The Feminist Propaganda

I’m unapologetically a feminist. Therefore, I’ve always been inundated with questions ranging from “How did you become a feminist?” To “Are you anti-men?”

So, clearing the air and giving rest to all the brouhaha surrounding this issue, here’s my two cents.

Firstly, let me clarify that when I say feminism, I do not speak of it as the ‘trend’ or ‘fad’ that is taking over the world. It is neither a fashion statement nor an attempt to be “in” or considered “cool”. It’s also not a ringing endorsement to celebrities who call themselves feminists without even knowing what it means.

Feminism, simply put, is the understanding that every person deserves to be treated equally and fairly, based on his worth and not his gender, colour, caste, creed or race. Arguably, this should be common sense and the norm, rather than something to be advocated for. However, we’re far from living in a utopian society. Thus, the need for feminism. It’s a call to abolish inequality. It’s a call to acknowledge basic human rights. It’s a call to recognise talent, value and worth, not how or where you were born. It’s that simple.

Coming to the pressing issue of how or why I became a feminist – Let me tell you that it is not a religion that I converted to, not an agenda that I discussed tabled over a conference, nor a propoganda I signed up and subscribed for.

I’m a lawyer by education and a writer by disposition. Both of these happened long before feminism caught on as the next big thing. Maybe even before I knew there was a word with a meaning like that. Yet, I chose professions and vocations that did not discriminate by gender. I’m not a lawyeress or a writeress. I find it degrading that we need to segregate actors into actors/actresses and the like. Why does one’s profession need such a delineation if it weren’t for the purpose of according an unequal treatment in some sense or the other? It’s not as if the non classification of a lady artist as an actress would have led to believe she were a man when I see her on the big screen? Does it even matter if a character is played by a man or a woman as long as it is portrayed impeccably?

So, I guess it is sufficient to say I did not become a feminist. I was born one. I was raised as one and I will continue to live as one till feminism is no longer needed. Till all people are, indeed, considered equal. I’m a feminist by nature and by intent. If only the world knew better, they’d be feminists too and systematically abolish all biases that make one man consider himself to be more entitled than his brother.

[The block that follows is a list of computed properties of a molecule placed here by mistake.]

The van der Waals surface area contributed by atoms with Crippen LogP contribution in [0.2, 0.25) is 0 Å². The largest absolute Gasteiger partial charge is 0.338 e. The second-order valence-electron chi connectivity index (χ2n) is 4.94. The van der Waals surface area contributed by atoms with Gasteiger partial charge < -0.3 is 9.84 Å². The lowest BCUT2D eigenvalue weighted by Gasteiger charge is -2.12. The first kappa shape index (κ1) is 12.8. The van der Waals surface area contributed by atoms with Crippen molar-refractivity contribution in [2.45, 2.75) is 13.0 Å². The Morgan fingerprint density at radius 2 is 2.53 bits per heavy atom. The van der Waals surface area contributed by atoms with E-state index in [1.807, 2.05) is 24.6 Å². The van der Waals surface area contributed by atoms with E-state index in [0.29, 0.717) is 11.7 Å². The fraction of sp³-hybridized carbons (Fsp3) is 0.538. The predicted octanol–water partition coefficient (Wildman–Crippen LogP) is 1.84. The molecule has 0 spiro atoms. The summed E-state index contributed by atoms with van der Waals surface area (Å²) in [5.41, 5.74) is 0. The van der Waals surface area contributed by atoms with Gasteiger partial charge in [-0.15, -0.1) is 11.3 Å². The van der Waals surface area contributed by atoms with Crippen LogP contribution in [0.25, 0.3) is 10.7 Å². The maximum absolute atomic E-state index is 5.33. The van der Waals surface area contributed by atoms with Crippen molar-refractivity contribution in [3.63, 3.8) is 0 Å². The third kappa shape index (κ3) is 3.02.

I apologise for the long ranting but I do firmly believe this needed to be said. Thank you for reading.

Love,

Varnika.

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No Ordinary Fairytale

No knight in shining armour

Could ever win her favour

For her sword was as sharp as any

And her heart braver than many

No prison of ivory tower

No fire-breathing dragon

No rickety steps and bridges

No evil, conniving witches

No lure of princes charming

No feasts and balls disarming

No icy walls to scale

Yet, hers was a fairytale.

Continue reading “No Ordinary Fairytale”

The Gallows

In the surrounding, resounding cacophony

Her lone, dissenting voice was unceremoniously drowned out.

No one wondered, no one cared

Whether she had an opinion to air.

Discussions were taking place

Left, right and centre

Yet, no word of consolation

To her did they deign to render.

She waited with bated breath

For someone to atleast take a break

So she could maybe get a word in

And tear through the deafening din.

She implored with her big eyes

Holding back the gushing tears

She begged with folded hands

While struggling to still stand.

With a flourish and a stroke

They penned down their decision

Her acceptance was deemed to be

A foregone conclusion.

It was her life!

Her life!

That was on the agenda

And she had no say

Because of her gender.

For more poetry, please click here. Please leave your thoughts and comments down below, I’d be delighted to get a feedback. Thank you for reading!

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The Conquest

They tell me I can conquer the world,

Fulfil my dreams,

And satisfy all of my desires.

They tell me I can conquer the world,

Just so long as my I don’t step out of the house after 6 pm,